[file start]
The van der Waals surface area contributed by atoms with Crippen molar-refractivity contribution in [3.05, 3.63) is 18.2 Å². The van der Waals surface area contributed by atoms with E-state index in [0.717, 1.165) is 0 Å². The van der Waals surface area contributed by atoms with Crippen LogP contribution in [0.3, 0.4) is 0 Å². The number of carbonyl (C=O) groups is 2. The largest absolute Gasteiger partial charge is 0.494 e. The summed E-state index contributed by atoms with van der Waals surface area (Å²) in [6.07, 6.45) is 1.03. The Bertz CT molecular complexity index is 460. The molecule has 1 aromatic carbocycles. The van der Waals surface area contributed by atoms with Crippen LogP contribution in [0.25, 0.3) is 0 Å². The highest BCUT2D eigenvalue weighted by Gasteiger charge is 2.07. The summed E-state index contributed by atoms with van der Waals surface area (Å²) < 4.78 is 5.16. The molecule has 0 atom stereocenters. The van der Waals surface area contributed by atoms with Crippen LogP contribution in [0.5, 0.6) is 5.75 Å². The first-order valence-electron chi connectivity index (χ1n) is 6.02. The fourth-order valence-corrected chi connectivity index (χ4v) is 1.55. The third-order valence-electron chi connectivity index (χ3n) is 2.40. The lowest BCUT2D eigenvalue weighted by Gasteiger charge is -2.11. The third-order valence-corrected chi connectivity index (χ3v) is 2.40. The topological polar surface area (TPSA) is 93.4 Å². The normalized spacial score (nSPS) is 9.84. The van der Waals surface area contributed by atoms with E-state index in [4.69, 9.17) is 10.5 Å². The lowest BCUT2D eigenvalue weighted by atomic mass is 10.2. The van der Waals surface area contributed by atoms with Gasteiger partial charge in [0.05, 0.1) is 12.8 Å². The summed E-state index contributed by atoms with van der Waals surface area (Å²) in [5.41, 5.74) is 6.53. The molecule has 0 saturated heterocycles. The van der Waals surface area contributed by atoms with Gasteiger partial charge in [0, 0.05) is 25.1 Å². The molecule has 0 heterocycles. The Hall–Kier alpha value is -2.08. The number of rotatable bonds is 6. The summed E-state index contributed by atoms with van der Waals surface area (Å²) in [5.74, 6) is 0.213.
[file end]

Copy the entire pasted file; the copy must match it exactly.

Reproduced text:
The van der Waals surface area contributed by atoms with Crippen molar-refractivity contribution in [3.05, 3.63) is 18.2 Å². The van der Waals surface area contributed by atoms with E-state index in [0.717, 1.165) is 0 Å². The van der Waals surface area contributed by atoms with Crippen LogP contribution in [0.3, 0.4) is 0 Å². The number of carbonyl (C=O) groups is 2. The largest absolute Gasteiger partial charge is 0.494 e. The summed E-state index contributed by atoms with van der Waals surface area (Å²) in [6.07, 6.45) is 1.03. The Bertz CT molecular complexity index is 460. The molecule has 1 aromatic carbocycles. The van der Waals surface area contributed by atoms with Crippen LogP contribution in [0.25, 0.3) is 0 Å². The highest BCUT2D eigenvalue weighted by Gasteiger charge is 2.07. The summed E-state index contributed by atoms with van der Waals surface area (Å²) < 4.78 is 5.16. The molecule has 0 atom stereocenters. The van der Waals surface area contributed by atoms with Crippen LogP contribution in [0.5, 0.6) is 5.75 Å². The first-order valence-electron chi connectivity index (χ1n) is 6.02. The fourth-order valence-corrected chi connectivity index (χ4v) is 1.55. The third-order valence-electron chi connectivity index (χ3n) is 2.40. The lowest BCUT2D eigenvalue weighted by Gasteiger charge is -2.11. The third-order valence-corrected chi connectivity index (χ3v) is 2.40. The topological polar surface area (TPSA) is 93.4 Å². The normalized spacial score (nSPS) is 9.84. The van der Waals surface area contributed by atoms with E-state index in [4.69, 9.17) is 10.5 Å². The lowest BCUT2D eigenvalue weighted by atomic mass is 10.2. The van der Waals surface area contributed by atoms with Gasteiger partial charge in [0.05, 0.1) is 12.8 Å². The summed E-state index contributed by atoms with van der Waals surface area (Å²) in [5.41, 5.74) is 6.53. The molecule has 0 saturated heterocycles. The van der Waals surface area contributed by atoms with Gasteiger partial charge in [0, 0.05) is 25.1 Å². The molecule has 0 heterocycles. The Hall–Kier alpha value is -2.08. The number of rotatable bonds is 6. The summed E-state index contributed by atoms with van der Waals surface area (Å²) in [5.74, 6) is 0.213.